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International Journal of
eISSN: 2470-9980

Vaccines & Vaccination

Letter to Editor Volume 2 Issue 2

Vaccine Allied Biologics

Ibrahim MSAW Shnawa

University of Qasim, Iraq

Correspondence: Ibrahim MSAW Shnawa, College of Biotechnology, University of Qasim, Qasim, Babylon, Iraq

Received: March 30, 2016 | Published: April 7, 2016

Citation: Shnawa IM (2016) Vaccine Allied Biologics. Int J Vaccines Vaccin 2(2): 00024. DOI: 10.15406/ijvv.2016.02.00024

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Letter to Editor

One of the themes that are longly born in mind, those concerning “Vaccine versus Probiotics”. Then, if it is feasible to raise a question such as “Could we consider Probiotic as a vaccine, since they have an in-common indication, applications and/or attributes (Table 1). The common affairs are rather more than the different affairs. Thus, I think that they are forms of bio- therapeutics owning vaccine like potentials or one can say that they are vaccine-allied biologics.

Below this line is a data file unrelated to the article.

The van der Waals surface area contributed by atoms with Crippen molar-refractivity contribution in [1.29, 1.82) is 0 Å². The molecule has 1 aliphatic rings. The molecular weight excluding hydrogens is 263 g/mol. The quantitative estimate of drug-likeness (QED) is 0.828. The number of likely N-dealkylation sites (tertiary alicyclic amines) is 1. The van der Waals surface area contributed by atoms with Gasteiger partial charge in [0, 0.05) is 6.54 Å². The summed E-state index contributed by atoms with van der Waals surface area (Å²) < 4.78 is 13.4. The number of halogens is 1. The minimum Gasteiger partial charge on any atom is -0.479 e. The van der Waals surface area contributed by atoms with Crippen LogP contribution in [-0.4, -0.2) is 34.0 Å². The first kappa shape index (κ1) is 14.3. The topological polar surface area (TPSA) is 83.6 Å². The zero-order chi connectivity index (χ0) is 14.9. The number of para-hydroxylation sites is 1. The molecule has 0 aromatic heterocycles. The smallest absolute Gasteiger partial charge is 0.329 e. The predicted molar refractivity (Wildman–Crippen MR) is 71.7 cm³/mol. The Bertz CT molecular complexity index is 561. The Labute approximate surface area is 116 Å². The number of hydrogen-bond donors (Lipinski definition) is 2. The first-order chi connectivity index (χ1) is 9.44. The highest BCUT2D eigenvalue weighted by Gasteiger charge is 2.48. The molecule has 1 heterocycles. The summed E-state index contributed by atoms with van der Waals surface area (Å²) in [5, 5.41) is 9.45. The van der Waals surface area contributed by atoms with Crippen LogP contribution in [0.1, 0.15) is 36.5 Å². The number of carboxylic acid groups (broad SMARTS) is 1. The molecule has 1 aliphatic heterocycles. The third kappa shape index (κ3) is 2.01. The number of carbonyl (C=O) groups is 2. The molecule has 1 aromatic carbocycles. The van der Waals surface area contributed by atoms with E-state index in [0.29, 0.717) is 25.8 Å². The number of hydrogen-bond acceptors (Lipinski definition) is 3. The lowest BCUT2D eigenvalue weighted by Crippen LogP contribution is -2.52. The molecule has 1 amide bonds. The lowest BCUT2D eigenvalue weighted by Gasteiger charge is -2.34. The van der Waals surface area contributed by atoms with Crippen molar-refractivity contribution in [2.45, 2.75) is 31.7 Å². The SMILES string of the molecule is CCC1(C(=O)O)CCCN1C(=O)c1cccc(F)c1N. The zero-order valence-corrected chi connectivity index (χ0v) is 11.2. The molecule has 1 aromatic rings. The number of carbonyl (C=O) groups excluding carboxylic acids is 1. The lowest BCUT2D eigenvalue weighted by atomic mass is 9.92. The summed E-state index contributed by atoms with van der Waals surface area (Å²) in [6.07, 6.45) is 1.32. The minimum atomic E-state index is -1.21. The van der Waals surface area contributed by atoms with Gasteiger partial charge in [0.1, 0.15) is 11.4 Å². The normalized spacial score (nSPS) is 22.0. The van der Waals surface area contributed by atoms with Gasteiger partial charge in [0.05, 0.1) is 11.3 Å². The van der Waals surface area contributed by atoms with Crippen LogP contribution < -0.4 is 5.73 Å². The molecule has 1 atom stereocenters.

Vaccines

Probiotics

Features

Pathogens or their subunits

Certain commensal bacteria

Starter

Specific in most cases

Nonspecific in most cases

Specificity

Stringent for human favor

Less stringent for human favor

Evaluation attitude

Needs special dispensing menu

Drug-like dispensing menu

Dispensing

Specific mostly

Nonspecific, mostly

Specificity

Immunoprphylaction

Biotherapy of various immune defects in man and animals

Indication

Massive use rather than individual cases

On individual basis more than massive

Use

Infectious, epidemic and pandemic threat or on travel to epidemic or endemic areas

Infectious and non-infectious

Disease nature

Based on affinity of B and T memory cells

Bacteriocin, immunomodulatory, anticancerous

Mode of action

Mild short duration like fever and ill

No appearent side effect

Side Effect

Due to vaccine or host born causes

Due to probiotic or host born causes

Failure

Table 1: Characteristics of vaccine versus probiotics.

References

  1. Banker DD (1980) Modren Practice In Immunization. Popular Prakshan, Bombay, India, pp. 384.
  2. Kaufmann SHE (2004) Novel Vaccination Strategies. Wiley-VCH, Germany, pp. 670.
  3. Kumar H, Salminen S, Vergagen H, Rowland I, Heimbach J, et al. (2015) Probiotics and prebiotics road to market. Curr Opin Biotech 32: 99-103.
  4. Quigley EMM (2016) Leaky gut-Concept or clinical entity. Curr Opin Gastroenterol 32(2): 74-79.
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